July 1 ;The Po Boy is Born

July 1, 2017

On this day in labor history, the year was 1929. 

That was the day 1800 streetcar drivers and motormen walked off the job at New Orleans Public Service. 

The Amalgamated Association of Street and Electric Railway Employees, Division 194, had been in contract negotiations for months. 

They demanded higher wages, a closed shop and an end to arbitrary discharges.

The company was looking to bust the Amalgamated with the creation of a company union.

For the first few days, the strike was quiet.

But then on July 5, the company brought in strikebreakers

10,000 union members and their supporters gathered to stop scab service.

The company attempted to run a lone streetcar down Canal Street. 

Immediately it was pelted with bricks and stones. 

The scab driver bailed. 

Another four cars attempted to leave the car barn. 

Pitched battles raged for hours with police and scabs. 

Two union men were shot and killed by scabs and hundreds more injured. 

Trade unions throughout the city threatened a general strike. 

The strike raged on for two months. 

Throughout the summer, trolleys were burned to the ground, tracks destroyed, switches cemented in place.

As the weeks wore on, conditions became more desperate. 

That’s when Clovis and Bennie Martin, former division 194 conductors, decided to help out. 

They had since left public transit to open the Martin Brothers’ Coffee Stand and Restaurant. 

They declared to their former union brothers, “We are with you heart and soul. We are with you till h—l freezes over.” 

They offered free super-sized sandwiches for the “poor boys.’

The strikers would eventually win some of their demands. 

The sandwiches would become a standard in New Orleans cuisine, better known as the po-boy.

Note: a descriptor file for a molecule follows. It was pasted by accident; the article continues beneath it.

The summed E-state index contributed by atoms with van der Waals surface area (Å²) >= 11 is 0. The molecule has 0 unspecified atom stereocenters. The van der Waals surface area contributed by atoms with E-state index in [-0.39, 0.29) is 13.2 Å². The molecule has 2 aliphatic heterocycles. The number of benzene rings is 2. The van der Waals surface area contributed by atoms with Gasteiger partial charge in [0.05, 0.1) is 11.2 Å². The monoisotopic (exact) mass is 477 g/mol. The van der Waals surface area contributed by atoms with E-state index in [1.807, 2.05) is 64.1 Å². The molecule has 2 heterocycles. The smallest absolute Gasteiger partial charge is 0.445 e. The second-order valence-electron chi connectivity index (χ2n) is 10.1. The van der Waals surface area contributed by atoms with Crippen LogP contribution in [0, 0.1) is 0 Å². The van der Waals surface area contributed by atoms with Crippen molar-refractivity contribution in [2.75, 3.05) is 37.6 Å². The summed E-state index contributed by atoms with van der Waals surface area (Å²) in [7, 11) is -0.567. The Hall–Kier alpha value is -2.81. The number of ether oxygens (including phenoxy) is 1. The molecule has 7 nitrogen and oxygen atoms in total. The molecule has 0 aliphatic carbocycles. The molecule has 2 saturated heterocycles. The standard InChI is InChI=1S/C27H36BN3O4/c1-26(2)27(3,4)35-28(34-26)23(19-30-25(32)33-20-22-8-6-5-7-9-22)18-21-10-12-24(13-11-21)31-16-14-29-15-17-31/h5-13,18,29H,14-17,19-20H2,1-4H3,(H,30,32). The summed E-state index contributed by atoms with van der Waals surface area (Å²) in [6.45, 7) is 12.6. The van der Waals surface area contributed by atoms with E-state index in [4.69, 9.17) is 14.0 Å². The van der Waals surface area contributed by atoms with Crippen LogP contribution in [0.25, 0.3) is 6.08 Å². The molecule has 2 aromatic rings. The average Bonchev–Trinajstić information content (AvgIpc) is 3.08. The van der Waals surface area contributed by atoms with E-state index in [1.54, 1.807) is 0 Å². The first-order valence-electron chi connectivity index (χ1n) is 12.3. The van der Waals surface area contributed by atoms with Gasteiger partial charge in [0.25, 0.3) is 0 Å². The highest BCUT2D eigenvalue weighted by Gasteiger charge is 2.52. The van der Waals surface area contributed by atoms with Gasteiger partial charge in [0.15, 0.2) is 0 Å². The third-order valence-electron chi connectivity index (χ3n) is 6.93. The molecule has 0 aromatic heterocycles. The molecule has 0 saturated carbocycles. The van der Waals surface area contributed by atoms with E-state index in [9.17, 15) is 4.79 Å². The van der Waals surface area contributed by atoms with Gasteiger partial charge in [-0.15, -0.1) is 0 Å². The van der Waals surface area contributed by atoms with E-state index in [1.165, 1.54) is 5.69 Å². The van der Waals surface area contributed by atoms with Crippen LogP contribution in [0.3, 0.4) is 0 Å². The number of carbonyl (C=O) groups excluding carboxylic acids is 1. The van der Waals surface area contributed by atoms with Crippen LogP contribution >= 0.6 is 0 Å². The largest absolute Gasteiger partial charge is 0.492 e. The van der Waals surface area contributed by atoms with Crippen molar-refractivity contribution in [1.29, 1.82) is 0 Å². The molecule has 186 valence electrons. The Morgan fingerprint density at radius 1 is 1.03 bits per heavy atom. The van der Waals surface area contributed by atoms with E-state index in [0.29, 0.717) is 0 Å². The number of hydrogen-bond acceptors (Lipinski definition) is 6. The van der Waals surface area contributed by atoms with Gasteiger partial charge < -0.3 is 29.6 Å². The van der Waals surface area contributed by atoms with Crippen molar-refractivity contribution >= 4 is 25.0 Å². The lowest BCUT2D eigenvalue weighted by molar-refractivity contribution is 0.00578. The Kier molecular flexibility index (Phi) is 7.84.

June 30 Slave Convict Lease Ends in Alabama

June 30, 2017

On this day in labor history, the year was 1928. 

That was the day the state of Alabama outlawed the convict lease system that had been in practice for decades. 

Slave masters throughout the South had routinely loaned out enslaved people before slavery was finally abolished. 

The convict lease system continued this practice, as the South worked to rebuild in a rush of rapid industrial growth after the Civil War. 

African-Americans found themselves increasingly subject to sweeps by local and state authorities that coincided with harvest time or when labor agents arrived, looking to man the coalmines. 

Many were convicted on trumped up charges and shipped off to prison. 

Once there, they were leased to private industries and dispatched mostly to coal mines near Birmingham.

By 1890, the state profited $164,000 a year.

By 1912, prison mining brought in over $1 million in state revenues. 

In the PBS documentary, Slavery By Another Name, Douglas Blackmon and other scholars note that prisoners could be driven in a way that earlier enslaved workers and free labor couldn’t. 

Convict labor served to depress wages, curtail union activity, organizing and strikes. 

These workers could also be worked practically to death and easily replaced. 

Progressive reformers, Socialist Party leaders and UMW District 20 would wage an unrelenting war against the convict lease system for years. 

Even the 1911 Banner Mine explosion that killed 123 African American prisoners couldn’t outlaw the practice. 

Finally, newly elected Governor Bibb Graves yielded to the public outcry that condemned the practice as a relic of barbarism. 

He also ceded to workers demands for jobs. 

Graves subsequently put prisoners to work on chain gangs building roads throughout the state, making Alabama the last state to abolish the convict lease system.